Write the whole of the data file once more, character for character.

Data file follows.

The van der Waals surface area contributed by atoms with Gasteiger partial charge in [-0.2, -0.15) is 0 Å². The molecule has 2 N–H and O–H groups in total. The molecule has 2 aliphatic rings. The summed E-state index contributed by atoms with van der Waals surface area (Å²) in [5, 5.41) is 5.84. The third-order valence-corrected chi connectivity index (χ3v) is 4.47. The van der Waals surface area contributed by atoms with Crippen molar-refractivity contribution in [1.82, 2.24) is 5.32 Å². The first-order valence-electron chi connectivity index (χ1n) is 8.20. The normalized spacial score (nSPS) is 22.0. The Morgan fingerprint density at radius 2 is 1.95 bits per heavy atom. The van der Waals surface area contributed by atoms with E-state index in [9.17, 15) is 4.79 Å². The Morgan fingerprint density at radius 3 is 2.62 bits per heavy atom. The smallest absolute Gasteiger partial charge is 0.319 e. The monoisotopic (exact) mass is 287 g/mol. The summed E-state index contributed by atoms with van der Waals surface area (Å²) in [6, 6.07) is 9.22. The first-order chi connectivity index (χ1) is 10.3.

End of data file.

The van der Waals surface area contributed by atoms with Gasteiger partial charge in [-0.2, -0.15) is 0 Å². The molecule has 2 N–H and O–H groups in total. The molecule has 2 aliphatic rings. The summed E-state index contributed by atoms with van der Waals surface area (Å²) in [5, 5.41) is 5.84. The third-order valence-corrected chi connectivity index (χ3v) is 4.47. The van der Waals surface area contributed by atoms with Crippen molar-refractivity contribution in [1.82, 2.24) is 5.32 Å². The first-order valence-electron chi connectivity index (χ1n) is 8.20. The normalized spacial score (nSPS) is 22.0. The Morgan fingerprint density at radius 2 is 1.95 bits per heavy atom. The van der Waals surface area contributed by atoms with E-state index in [9.17, 15) is 4.79 Å². The Morgan fingerprint density at radius 3 is 2.62 bits per heavy atom. The smallest absolute Gasteiger partial charge is 0.319 e. The monoisotopic (exact) mass is 287 g/mol. The summed E-state index contributed by atoms with van der Waals surface area (Å²) in [6, 6.07) is 9.22. The first-order chi connectivity index (χ1) is 10.3.